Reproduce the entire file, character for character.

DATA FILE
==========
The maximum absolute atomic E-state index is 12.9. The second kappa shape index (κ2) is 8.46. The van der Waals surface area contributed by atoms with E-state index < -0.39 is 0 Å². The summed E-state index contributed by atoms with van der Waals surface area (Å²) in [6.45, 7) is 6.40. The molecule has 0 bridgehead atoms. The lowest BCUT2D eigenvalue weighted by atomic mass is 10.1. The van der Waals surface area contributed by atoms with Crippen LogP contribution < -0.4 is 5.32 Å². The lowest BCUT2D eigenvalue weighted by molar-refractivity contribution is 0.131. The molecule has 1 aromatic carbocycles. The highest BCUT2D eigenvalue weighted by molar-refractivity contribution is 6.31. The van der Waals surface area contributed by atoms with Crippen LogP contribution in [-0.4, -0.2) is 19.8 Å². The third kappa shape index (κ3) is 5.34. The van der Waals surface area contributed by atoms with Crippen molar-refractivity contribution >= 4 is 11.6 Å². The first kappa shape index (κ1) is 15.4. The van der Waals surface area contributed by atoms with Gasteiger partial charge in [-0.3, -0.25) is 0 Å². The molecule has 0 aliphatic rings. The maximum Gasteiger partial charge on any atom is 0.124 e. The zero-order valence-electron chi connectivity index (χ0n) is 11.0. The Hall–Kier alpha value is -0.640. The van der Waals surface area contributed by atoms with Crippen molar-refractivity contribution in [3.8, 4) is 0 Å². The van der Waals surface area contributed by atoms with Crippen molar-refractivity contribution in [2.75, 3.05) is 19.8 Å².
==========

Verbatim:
The maximum absolute atomic E-state index is 12.9. The second kappa shape index (κ2) is 8.46. The van der Waals surface area contributed by atoms with E-state index < -0.39 is 0 Å². The summed E-state index contributed by atoms with van der Waals surface area (Å²) in [6.45, 7) is 6.40. The molecule has 0 bridgehead atoms. The lowest BCUT2D eigenvalue weighted by atomic mass is 10.1. The van der Waals surface area contributed by atoms with Crippen LogP contribution < -0.4 is 5.32 Å². The lowest BCUT2D eigenvalue weighted by molar-refractivity contribution is 0.131. The molecule has 1 aromatic carbocycles. The highest BCUT2D eigenvalue weighted by molar-refractivity contribution is 6.31. The van der Waals surface area contributed by atoms with Crippen LogP contribution in [-0.4, -0.2) is 19.8 Å². The third kappa shape index (κ3) is 5.34. The van der Waals surface area contributed by atoms with Crippen molar-refractivity contribution >= 4 is 11.6 Å². The first kappa shape index (κ1) is 15.4. The van der Waals surface area contributed by atoms with Gasteiger partial charge in [-0.3, -0.25) is 0 Å². The molecule has 0 aliphatic rings. The maximum Gasteiger partial charge on any atom is 0.124 e. The zero-order valence-electron chi connectivity index (χ0n) is 11.0. The Hall–Kier alpha value is -0.640. The van der Waals surface area contributed by atoms with Crippen molar-refractivity contribution in [3.8, 4) is 0 Å². The van der Waals surface area contributed by atoms with Crippen molar-refractivity contribution in [2.75, 3.05) is 19.8 Å².